Blogs are too brief to develop ideas fully, so this blog backs up to an earlier idea: The way that religion functions as a pattern for living. Patterns create clear boundaries, so that one can tell if you are in the pattern or outside it. The plain dress that my parents grew up with is an example of such boundaries. Women who wore the headcovering were inside the boundary and could be trusted to follow the pattern of simplicity and obedience that the boundary enclosed.
Now boundaries are good. Although bounded-set thinking has its problems, boundaries—and the pattern they enclose—are necessary to enable us to cope with life. If we had to work out from the beginning what to do in every situation what we should do, we would live paralyzed lives. We would be unable to act, because we would be constantly analyzing each action to decide whether it is right or wrong. Boundaries and patterns serve as a useful shortcut so that we can function according to a high moral and ethical standard.
But boundaries—and the patterns they enclose—fit only the situation in which they were created. A friend described to me the way that her Catholic community responded to her contact with non-Catholic friends. It reminded me of my own BIC background: We socialized with our own and avoided outsiders. That practice of separation (whether Catholic, with its understanding that it is the only true church, the mother church, or BIC, with our understanding that we had regained the purity of the first church) worked within the setting in which it was created. But in a new setting, North America as we know it today, it is simply out of place.
For many years missionaries from widely differing backgrounds have found themselves working as sisters and brothers when they go to countries with no significant Christian presence. Similarly, as Christian faith becomes a minority option in North America, Christians of various backgrounds do not have the luxury of separating from each other in the way that we once did. We belong together, and the old patterning (which promoted separation from other Christians) is actually destructive.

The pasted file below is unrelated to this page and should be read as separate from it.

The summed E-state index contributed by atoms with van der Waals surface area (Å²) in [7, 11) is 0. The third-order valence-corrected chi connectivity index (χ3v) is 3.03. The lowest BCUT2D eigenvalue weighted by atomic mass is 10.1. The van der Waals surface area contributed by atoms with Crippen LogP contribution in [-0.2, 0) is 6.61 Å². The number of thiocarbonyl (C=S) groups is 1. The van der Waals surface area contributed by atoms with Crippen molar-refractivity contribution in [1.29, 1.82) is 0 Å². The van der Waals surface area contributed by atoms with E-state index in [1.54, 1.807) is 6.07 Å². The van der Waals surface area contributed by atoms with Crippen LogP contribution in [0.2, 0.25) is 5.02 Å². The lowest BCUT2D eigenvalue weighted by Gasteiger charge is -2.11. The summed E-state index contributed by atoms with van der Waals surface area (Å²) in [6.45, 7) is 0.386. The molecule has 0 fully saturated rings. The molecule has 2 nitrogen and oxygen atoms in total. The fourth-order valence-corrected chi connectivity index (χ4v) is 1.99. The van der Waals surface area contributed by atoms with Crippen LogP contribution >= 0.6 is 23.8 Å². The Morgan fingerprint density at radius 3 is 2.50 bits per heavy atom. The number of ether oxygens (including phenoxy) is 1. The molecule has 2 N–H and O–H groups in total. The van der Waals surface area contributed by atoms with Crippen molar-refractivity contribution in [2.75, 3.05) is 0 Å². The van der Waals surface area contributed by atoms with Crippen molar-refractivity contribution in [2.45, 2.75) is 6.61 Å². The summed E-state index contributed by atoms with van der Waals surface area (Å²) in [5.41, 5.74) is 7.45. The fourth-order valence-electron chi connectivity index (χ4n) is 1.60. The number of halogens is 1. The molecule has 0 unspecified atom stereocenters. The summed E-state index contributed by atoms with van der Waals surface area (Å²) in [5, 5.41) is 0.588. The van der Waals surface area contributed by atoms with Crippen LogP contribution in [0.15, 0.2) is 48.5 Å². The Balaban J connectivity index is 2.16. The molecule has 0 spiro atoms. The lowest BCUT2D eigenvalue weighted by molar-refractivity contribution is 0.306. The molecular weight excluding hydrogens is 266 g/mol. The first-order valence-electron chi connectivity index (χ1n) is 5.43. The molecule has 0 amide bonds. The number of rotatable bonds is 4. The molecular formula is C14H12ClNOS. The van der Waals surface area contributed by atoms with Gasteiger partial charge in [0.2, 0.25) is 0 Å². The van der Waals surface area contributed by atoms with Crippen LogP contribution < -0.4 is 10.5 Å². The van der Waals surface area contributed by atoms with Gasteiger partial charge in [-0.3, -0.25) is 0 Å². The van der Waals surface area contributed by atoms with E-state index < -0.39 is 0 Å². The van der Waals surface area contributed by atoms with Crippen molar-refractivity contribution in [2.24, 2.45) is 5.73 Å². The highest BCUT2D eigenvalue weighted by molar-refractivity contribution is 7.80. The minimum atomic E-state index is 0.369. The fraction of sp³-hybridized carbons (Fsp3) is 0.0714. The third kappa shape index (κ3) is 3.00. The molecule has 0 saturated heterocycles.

One can consider a variety of boundary issues (one thinks of the old saying, “Christian boys don’t smoke, drink, dance, or go to movies, and they don’t go with girls that do”) that have lost their relevance as the pattern they enclose has less and less to do with the world we live in today. So boundaries are good, but the centre of the Christian faith (which in the long run creates the boundaries) is essential.
I suspect that one primary source of reversions from Christianity (whether in the sense of moving from one church to another, or in the sense of leaving Christian faith) is the way that we have often substituted the pattern we know (complete with its boundaries) for the Christian faith in itself. That faith is primarily centred on a relationship with Jesus Christ, which is why Bruxy Cavey has emphasized the saying in his own ministry, “Christianity is not a religion; it’s a relationship.”
Hiebert, Paul G. Anthropological Reflections on Missiological Issues. Grand Rapids, MI: Baker, 1994.
 I am working on a paper on bounded-set thinking and centred-set thinking in which I develop these ideas more fully. The terms and their relationship to who belongs in the church were mediated to missiology through the work of Paul Hiebert (1994).
 This assertion can be debated. See the work of people like Reginald Bibby in Canada and Christian Smith in the USA for a good picture of religion in North America today.